How great is this? Next time my daughter says she needs clothes, I'm just going to hand her $50 and drive her to Walgreen.
Of course, she will look at me like I have three heads, but there's nothing new about that.
So let me get this straight.
First, the top management at Macy's, having acquired a number of major department store chains over the years, decided to dump such much-loved institutional identities as Marshall Field's and convert virtually all of its stores to the Macy's banner in order to become a national chain.
And now that sales are off, the company has decided, according to the Wall Street Journal
, to ditch "the nationwide cookie-cutter approach in favor of tailoring merchandise at the world's largest department-store chain by sales to local tastes." The gamble now is that while having one banner and infrastructure gave the company greater clout with suppliers, going to a more localized approach will give it more credibility with shoppers … which, at the end of the day, is what retailing is supposed to be about.
There's nothing wrong with an executive team realizing the error of its ways and reversing its course, but one has to wonder if this reflects a true strategic mindset, or more of a tactical approach in the face of an economic downturn that is having a real impact on sales and profits.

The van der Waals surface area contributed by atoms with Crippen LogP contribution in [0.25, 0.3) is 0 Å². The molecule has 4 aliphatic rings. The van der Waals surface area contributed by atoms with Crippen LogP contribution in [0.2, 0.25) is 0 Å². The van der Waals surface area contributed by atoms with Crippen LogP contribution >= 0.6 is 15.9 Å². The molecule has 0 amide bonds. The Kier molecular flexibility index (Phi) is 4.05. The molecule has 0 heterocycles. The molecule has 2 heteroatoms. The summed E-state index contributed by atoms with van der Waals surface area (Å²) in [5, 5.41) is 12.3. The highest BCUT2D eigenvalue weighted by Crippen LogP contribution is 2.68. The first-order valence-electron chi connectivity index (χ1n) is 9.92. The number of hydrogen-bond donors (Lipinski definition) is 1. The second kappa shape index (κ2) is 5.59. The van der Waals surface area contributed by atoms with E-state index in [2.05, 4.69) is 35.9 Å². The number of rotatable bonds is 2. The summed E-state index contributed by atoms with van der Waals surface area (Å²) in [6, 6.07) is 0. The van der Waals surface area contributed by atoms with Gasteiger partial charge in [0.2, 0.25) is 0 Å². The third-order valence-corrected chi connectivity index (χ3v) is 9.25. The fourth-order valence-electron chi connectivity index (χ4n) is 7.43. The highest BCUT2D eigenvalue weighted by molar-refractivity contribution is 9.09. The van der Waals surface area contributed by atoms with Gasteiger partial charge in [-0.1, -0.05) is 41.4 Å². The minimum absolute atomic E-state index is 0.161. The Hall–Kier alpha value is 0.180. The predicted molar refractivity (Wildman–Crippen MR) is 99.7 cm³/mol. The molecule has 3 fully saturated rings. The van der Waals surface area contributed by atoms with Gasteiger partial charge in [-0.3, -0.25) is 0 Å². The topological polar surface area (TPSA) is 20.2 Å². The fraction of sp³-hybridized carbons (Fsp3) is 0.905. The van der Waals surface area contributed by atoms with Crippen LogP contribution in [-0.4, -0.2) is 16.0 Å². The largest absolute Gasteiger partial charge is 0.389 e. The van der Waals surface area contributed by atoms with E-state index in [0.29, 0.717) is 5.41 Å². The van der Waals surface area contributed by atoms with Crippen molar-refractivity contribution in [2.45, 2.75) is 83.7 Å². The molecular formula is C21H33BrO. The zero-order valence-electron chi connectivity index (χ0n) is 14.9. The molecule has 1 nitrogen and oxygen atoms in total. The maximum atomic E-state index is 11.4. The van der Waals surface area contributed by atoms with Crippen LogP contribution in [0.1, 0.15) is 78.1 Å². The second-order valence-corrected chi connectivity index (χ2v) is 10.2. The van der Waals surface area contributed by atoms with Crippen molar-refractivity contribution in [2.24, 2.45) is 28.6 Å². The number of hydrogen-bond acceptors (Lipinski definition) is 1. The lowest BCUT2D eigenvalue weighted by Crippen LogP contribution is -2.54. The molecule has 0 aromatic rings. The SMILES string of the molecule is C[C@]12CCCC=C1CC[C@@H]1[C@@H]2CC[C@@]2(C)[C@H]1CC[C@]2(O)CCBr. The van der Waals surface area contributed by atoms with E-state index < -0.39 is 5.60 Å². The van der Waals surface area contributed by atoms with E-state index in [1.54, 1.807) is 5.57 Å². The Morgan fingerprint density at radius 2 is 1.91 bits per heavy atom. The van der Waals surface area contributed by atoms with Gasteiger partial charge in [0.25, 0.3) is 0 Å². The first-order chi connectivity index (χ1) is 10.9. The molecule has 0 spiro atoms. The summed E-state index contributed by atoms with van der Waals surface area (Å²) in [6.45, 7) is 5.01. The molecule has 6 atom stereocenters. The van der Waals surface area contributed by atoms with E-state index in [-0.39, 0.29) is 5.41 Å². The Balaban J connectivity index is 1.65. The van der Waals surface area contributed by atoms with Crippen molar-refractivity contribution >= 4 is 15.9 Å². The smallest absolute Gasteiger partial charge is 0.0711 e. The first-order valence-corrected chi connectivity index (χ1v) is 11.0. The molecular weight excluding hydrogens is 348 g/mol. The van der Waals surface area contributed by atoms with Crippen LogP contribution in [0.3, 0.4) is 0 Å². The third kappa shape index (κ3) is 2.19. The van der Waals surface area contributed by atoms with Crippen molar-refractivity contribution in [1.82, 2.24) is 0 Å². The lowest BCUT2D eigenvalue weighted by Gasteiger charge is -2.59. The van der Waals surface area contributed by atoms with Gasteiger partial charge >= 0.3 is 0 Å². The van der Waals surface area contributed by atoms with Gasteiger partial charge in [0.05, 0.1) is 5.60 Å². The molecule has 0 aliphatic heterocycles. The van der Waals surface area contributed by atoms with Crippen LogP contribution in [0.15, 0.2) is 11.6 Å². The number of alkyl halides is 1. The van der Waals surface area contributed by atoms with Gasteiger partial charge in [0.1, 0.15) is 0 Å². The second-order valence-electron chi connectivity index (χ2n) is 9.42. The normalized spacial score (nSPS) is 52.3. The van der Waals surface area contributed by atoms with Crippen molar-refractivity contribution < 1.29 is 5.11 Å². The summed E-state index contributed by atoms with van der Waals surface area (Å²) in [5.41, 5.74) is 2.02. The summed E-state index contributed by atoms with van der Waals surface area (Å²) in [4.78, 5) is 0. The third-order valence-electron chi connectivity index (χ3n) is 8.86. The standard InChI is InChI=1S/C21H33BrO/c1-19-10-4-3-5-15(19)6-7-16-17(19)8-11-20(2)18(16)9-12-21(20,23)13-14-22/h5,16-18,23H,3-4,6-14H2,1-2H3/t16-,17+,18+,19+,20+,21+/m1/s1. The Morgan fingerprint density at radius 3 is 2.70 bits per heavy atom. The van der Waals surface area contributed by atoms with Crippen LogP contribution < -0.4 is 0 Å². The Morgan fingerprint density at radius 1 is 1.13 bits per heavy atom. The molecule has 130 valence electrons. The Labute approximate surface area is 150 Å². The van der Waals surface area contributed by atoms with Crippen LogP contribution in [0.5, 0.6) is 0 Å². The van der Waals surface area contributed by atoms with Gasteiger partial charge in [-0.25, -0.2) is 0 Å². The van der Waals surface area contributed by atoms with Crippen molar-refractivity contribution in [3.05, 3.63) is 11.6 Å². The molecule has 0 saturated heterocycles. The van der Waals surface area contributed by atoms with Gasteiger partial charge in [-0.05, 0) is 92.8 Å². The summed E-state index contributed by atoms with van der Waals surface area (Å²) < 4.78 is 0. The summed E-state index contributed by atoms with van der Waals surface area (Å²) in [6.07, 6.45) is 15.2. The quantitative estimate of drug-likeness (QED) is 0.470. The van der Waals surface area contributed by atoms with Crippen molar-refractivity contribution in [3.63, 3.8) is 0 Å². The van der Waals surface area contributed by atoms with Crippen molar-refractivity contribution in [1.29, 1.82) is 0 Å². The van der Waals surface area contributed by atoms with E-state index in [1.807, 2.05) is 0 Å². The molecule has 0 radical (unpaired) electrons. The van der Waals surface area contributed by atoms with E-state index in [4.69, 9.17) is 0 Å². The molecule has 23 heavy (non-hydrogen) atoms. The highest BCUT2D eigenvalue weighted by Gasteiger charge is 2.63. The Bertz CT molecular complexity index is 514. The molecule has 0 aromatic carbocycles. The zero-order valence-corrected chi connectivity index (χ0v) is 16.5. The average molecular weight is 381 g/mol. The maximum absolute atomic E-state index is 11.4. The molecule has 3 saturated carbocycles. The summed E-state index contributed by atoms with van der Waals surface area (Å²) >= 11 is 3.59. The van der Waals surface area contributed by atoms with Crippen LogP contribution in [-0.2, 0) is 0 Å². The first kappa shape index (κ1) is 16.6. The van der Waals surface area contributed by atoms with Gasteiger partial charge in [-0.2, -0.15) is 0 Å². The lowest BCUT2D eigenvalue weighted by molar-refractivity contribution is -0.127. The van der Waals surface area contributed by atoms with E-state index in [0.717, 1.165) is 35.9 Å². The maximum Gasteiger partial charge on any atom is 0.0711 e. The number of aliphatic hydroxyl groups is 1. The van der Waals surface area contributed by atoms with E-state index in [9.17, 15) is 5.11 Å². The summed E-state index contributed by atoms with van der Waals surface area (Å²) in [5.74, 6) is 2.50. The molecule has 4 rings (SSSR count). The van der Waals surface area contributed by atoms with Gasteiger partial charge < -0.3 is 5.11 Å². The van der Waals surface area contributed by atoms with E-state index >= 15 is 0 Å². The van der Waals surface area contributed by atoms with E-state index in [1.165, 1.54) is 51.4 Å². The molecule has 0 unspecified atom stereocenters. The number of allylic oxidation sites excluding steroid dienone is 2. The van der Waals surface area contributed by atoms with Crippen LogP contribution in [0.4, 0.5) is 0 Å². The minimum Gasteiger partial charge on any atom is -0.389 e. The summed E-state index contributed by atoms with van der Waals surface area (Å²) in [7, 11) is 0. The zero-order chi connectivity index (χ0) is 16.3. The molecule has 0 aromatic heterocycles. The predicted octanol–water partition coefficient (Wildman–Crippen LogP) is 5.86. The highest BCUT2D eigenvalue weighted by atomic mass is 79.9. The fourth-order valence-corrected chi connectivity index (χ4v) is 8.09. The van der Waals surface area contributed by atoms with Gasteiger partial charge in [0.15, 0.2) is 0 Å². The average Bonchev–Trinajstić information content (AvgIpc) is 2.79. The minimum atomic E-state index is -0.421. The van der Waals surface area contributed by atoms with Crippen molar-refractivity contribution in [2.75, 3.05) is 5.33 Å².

But two things seem clear.
One is that when the folks at Macy's made the initial decision, they did it because it was good for them, not good for the customers. A lot of people – me included – argued that time, money and effort would be better spent shoring up brands that might have grown a little tired, rather than tearing them down and replacing them with the Macy's name - which, let's face it, ain't exactly Nordstrom.
The second thing is this. I'm not a native Chicagoan, but even I feel a little ping of regret when I walk down State Street and see that Marshall Field's name has been replaced. It is as if there is something amiss in the universe. I can only imagine how the natives feel.
It caught me by surprise this week to learn that "Bull Durham" is out on DVD with a new 20th anniversary edition.
Has it really been 20 years since the best sports movie ever made
Hard to imagine.
I was reminded of the great lines written by Ron Shelton and uttered by Kevin Costner as Crash Davis when he talks about the difference between being a minor league player and a major leaguer:
"Know what the difference between hitting .250 and .300 is? It's 25 hits. 25 hits in 500 at bats is 50 points, okay? There's 6 months in a season, that's about 25 weeks. That means if you get just one extra flare a week - just one - a gorp... you get a groundball, you get a groundball with eyes... you get a dying quail, just one more dying quail a week... and you're in Yankee Stadium."
Ain't it the truth.